The FDA has approved a new device that would be only the second product on the market available to treat thoracic aortic aneurysms (TAA) other than traditional open surgical repair.

Cook Medical's (Bloomington, Indiana) Zenith TX2 Thoracic TAA Endovascular Graft is indicated to treat patients with aneurysms or ulcers of the descending thoracic aorta having vascular morphology suitable for endovascular repair.

"This really offers to that group of patients an alternative to open surgery, which allows them to return to normal lifestyles quicker," Cook Vice President Barry Thomas told Medical Device Daily. "If you have a thoracic aneurysm, physicians typically would have to open the chest. It's a very invasive operation with a significant death rate. With the Zenith device, we basically make little incisions into the femoral artery and the device is introduced through a catheter system."

He added that the procedure can be performed in about an hour and patients may have a hospital stay of a couple of days, compared to a week's stay with open surgery.

Cook sponsored the STARZ-TX2 clinical trial, a multi-national trial designed to study the safety and effectiveness of the Cook Zenith TX2. Those results indicated that the thoracic endovascular aortic repair (TEVAR) procedure, using Zenith TX2, is a safe and effective alternative to open surgical repair for the treatment of TAAs in patients with suitable anatomy.

TAAs occur when a section of the thoracic aorta weakens and bulges outward like a balloon. Ruptured aneurysms have a very high mortality rate.

The Zenith TX2, a self-expanding tube of surgical graft material reinforced with metal stent bodies, is sized to the diameter of the aorta and is used to seal off the aneurysm. It includes an uncovered distal stent with fixation barbs to hold the device in place, which helps to relieve pressure on the aneurysm and reduce the risk of rupture, and in most cases, allow the aneurysmal sac to shrink.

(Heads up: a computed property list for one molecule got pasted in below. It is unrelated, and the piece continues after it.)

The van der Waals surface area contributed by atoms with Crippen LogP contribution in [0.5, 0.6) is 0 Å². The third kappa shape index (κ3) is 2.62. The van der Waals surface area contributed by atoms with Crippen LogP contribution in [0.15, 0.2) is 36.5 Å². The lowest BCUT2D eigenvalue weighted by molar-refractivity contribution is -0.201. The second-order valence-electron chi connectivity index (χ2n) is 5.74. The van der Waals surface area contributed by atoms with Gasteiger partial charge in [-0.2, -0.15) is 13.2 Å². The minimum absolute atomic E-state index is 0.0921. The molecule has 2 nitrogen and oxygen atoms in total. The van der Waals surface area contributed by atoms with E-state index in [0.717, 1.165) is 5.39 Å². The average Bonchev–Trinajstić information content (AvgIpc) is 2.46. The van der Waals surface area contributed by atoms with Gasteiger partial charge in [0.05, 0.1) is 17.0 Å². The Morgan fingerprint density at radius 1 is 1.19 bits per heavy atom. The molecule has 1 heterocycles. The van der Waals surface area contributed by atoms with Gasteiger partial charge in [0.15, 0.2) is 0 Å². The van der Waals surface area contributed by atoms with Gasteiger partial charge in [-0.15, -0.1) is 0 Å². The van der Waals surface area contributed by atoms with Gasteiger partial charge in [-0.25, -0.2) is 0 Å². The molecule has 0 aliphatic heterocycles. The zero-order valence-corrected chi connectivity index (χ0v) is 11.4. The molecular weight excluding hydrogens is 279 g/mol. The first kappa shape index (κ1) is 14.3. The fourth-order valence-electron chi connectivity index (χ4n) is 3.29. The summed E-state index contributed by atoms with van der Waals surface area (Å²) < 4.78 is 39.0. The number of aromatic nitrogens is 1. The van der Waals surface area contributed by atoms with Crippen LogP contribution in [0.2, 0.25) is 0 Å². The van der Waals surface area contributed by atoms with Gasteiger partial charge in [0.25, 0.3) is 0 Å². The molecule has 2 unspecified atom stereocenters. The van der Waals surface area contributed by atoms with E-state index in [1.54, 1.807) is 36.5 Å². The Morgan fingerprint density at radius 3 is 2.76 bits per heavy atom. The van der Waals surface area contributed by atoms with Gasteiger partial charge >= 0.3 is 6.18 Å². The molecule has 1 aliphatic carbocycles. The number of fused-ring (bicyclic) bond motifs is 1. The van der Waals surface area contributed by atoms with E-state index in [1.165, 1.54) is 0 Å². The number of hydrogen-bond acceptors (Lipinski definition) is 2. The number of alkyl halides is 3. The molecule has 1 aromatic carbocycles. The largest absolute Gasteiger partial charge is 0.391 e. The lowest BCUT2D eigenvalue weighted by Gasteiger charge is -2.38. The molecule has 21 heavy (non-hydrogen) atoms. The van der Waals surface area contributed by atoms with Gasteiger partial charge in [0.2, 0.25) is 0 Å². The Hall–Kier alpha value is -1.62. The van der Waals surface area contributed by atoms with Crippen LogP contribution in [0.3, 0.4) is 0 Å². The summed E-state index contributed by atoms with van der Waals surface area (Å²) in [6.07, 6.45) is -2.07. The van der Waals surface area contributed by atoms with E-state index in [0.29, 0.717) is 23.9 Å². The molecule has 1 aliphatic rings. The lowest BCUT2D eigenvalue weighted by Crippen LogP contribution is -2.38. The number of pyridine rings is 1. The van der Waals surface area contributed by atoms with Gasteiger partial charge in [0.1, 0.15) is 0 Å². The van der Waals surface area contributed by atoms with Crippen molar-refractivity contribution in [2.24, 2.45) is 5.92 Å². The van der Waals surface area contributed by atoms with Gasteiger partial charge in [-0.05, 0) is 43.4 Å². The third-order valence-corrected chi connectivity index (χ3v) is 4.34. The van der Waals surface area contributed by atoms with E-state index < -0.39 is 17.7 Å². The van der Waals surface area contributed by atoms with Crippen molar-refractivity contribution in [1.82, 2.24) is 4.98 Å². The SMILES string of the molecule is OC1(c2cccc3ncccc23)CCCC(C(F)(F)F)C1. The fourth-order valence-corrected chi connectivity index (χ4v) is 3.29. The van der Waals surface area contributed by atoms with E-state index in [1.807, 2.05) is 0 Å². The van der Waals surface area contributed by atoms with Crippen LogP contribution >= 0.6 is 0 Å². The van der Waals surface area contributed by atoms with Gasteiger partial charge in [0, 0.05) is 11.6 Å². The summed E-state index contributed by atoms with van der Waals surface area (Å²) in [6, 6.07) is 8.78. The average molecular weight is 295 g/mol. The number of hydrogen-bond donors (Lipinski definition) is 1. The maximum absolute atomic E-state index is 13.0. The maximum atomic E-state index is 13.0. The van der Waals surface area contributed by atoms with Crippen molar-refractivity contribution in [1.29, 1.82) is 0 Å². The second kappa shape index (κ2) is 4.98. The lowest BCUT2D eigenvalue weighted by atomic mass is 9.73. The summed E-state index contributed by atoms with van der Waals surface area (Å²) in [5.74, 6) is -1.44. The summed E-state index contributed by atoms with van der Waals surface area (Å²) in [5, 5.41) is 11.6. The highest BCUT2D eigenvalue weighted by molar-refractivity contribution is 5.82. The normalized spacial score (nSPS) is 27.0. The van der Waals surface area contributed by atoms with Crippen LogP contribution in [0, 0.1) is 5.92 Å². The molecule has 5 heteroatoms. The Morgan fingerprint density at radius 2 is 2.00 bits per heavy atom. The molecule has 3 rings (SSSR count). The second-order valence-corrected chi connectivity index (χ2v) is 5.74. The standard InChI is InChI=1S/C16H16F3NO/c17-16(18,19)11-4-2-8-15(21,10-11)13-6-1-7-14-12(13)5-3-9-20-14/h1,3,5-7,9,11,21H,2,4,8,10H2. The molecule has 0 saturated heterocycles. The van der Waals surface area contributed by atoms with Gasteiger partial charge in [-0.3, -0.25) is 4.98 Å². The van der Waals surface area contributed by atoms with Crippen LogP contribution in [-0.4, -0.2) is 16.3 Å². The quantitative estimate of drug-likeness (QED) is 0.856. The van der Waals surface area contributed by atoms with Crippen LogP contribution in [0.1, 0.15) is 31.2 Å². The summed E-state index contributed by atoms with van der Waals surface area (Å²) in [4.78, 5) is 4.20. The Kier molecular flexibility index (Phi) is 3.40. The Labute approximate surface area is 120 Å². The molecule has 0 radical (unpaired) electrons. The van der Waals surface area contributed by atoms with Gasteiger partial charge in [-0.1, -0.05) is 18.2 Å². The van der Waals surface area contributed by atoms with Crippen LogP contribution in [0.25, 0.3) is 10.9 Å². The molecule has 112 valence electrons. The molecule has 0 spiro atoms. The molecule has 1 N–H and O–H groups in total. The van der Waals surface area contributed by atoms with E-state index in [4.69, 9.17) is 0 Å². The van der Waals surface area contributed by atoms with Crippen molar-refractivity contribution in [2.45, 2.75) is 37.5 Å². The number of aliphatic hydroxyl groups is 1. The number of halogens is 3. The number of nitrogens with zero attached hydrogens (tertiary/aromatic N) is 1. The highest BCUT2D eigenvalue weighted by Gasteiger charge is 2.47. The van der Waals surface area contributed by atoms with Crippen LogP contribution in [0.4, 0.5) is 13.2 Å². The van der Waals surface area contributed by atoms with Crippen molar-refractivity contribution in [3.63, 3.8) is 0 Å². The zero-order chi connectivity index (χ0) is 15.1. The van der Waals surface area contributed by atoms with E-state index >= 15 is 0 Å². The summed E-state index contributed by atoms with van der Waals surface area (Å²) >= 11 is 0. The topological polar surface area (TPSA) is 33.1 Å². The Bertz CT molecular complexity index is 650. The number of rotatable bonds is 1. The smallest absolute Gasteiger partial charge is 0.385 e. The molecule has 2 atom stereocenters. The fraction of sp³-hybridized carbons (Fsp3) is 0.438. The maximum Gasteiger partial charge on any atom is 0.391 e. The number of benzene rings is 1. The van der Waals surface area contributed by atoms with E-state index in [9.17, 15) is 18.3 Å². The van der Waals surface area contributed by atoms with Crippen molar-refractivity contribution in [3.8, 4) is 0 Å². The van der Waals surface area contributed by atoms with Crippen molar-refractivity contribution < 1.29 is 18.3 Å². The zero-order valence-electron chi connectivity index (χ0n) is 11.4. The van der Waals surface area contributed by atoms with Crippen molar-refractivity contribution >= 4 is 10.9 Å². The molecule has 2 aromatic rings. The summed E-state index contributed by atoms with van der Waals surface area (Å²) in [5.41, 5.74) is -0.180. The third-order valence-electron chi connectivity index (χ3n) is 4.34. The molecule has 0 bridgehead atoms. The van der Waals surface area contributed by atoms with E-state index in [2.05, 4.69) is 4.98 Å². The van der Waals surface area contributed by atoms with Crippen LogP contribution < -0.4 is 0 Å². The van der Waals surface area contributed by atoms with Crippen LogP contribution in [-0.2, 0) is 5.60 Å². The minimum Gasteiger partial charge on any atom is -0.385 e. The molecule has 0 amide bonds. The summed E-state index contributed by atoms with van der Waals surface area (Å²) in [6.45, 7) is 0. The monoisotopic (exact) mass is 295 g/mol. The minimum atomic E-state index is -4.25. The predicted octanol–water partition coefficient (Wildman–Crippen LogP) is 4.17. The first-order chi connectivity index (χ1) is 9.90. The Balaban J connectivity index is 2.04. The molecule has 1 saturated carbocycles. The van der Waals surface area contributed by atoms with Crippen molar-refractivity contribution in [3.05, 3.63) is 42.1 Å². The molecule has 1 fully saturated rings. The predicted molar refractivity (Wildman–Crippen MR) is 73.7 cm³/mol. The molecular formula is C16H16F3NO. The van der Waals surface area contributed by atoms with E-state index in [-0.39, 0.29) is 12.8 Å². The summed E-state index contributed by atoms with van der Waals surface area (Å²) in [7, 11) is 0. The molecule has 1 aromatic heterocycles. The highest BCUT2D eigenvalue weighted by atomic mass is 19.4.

Cook expects to start product roll-out in June, but first must train physicians on how to use the device. Thomas said the majority of the training is centered on helping physicians to select the correct size. "They choose a size relative to the size of the patient's aneurysm," he said, adding that is done with help from CT scans.

"Then, after some training, we hope to be in full swing of the roll-out by July," he said.

According to the American Medical Association (Chicago), 15,000 people die annually as a result of TAA. In addition, 5% to 10% of those who die of sudden death (roughly 200,000 annually) are estimated to have died as a result of TAA, which brings the number of deaths up to an estimated 30,000 each year.

"These patients are, predominantly, over 65 years of age and 60% are men. Smokers are more prone than non-smokers," Thomas said.

The only other product available for this treatment is W. L. Gore & Associates' (Flagstaff, Arizona) Gore TAG Thoracic Endoprosthesis. TAG is inserted through a small incision in the patient's groin, and a catheter delivery system is guided into position through the patient's arteries under fluoroscopy.

Once in position, a reinforced ePTFE- (expanded polytetrafluoroethylene) covered, self-expanding nitinol stent is secured inside the weakened section of the thoracic aorta. This creates a new path for blood flow and relines the aorta. The stent-graft excludes the diseased segment from the pressure of blood circulation, thereby reducing the risk of a rupture.

"Essentially the difference between the two [Gore TAG and Zenith] is in the design of the graft itself," Thomas said. "We have fixation associated with our graft. When it's situated in the aorta, the small spikes hold it into the aorta, which resists migration."

Thomas estimates the market potential for Cook's product to be about $300 million.